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3 Things No One Has Told You About Complex Regional Pain Syndrome

3 Things No One Has Told You About Complex Regional Pain Syndrome

More than 200,000 people suffer from complex regional pain syndrome (CRPS), an uncommon medical condition that causes chronic pain in a specific region of your body, typically an arm or a leg. 

Although CRPS can strike anyone at any age, it’s about 3-4 times more common among women and much more common among adults.

CRPS can be tough to diagnose, but at Pacific Sports and Spine, our team has in-depth experience in both diagnosis and treatment of CRPS at our practices in Eugene and Roseburg, Oregon. Here are three things about CRPS that we want you to know.

Most cases don’t involve direct nerve damage

You might think CRPS can only happen if you’ve had direct nerve damage, but that’s not the case. In fact, about 90% of people with CRPS have Type I CRPS, the type that doesn’t involve nerve injuries. This type of CRPS is also called sympathetic nerve dystrophy.

The second type of CRPS (Type II CRPS) is much less common. People with Type II CRPS have been diagnosed with associated nerve damage. This type of CRPS is sometimes called causalgia, which is defined as significant pain due to peripheral neuropathy.

So if CRPS isn’t associated with a nerve injury, what causes those burning pains and persistent aches? Researchers don’t know, but they do know it usually happens after an injury, stroke, an infection, or surgery, where the body’s pain response is out of proportion to the initial cause.

It can affect your skin, nails, and hair

Most people think of CRPS in terms of the painful symptoms it causes. But that’s just part of the story. 

Over time, CRPS can affect your skin color and texture, causing skin that’s thin, shiny, or discolored. Your skin may be especially sensitive to changes in temperature or tender to the touch. Some people develop petechiae, tiny, bloodshot vessels just below the surface of the skin.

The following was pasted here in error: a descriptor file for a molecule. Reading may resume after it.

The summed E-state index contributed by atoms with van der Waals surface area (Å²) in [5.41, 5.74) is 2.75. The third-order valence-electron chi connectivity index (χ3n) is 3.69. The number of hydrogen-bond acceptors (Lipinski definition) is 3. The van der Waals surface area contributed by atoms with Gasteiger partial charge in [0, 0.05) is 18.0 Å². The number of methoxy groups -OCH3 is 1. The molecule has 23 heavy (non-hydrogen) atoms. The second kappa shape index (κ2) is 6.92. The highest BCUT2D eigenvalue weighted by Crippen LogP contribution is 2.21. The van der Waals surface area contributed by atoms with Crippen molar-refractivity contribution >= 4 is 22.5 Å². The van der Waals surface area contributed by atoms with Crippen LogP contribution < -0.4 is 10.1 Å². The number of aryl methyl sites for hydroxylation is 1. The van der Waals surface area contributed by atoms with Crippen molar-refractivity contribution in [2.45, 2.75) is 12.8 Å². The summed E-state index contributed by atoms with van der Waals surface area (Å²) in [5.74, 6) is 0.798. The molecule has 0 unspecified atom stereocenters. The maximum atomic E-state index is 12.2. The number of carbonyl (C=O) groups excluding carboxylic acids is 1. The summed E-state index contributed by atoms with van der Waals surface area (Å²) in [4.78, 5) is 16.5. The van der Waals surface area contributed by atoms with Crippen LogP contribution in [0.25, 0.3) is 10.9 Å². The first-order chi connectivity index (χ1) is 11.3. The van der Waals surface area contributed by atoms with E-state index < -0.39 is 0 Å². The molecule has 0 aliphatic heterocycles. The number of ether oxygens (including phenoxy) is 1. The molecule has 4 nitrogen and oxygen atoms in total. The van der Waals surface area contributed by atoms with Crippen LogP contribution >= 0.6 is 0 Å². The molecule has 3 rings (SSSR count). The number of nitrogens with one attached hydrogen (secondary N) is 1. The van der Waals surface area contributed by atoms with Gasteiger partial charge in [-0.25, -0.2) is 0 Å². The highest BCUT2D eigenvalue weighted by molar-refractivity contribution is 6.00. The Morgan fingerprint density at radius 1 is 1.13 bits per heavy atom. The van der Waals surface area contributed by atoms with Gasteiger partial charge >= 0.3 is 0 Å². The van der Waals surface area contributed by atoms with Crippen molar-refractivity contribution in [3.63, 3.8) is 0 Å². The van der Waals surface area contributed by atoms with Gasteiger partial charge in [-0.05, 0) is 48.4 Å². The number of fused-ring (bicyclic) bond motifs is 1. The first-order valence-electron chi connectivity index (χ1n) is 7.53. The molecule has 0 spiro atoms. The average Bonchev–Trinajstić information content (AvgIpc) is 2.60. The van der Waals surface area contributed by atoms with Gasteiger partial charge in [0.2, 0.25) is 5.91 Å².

In addition, CRPS can interfere with normal hair and nail growth. Some people report unusually rapid or slow nail and hair growth or uneven growth, along with brittleness or ridges in their nails (a condition called nail dystrophy).

CRPS can cause muscle weakness and atrophy

Your nerves help you feel pain (and pleasure, too). They also control how your muscles work. Because CRPS affects the nerves, it’s not surprising that many people who have CRPS wind up having muscle symptoms, too.

In addition to muscle cramps and painful spasms, CRPS can cause muscle weakness and atrophy — a loss of muscle mass — over time. Eventually, people with muscle symptoms can experience a loss of movement or mobility in the affected limb.

Patient-centered CRPS treatment

CRPS can cause a lot of unpleasant symptoms, and those symptoms can vary — not just from one person to another, but even over time as the condition progresses. The key to managing CRS is to seek medical care as early as possible, so our team can design a treatment regimen just for you.

To learn more about CRPS treatment at Pacific Sports and Spine, call us to book an appointment with our doctors today.

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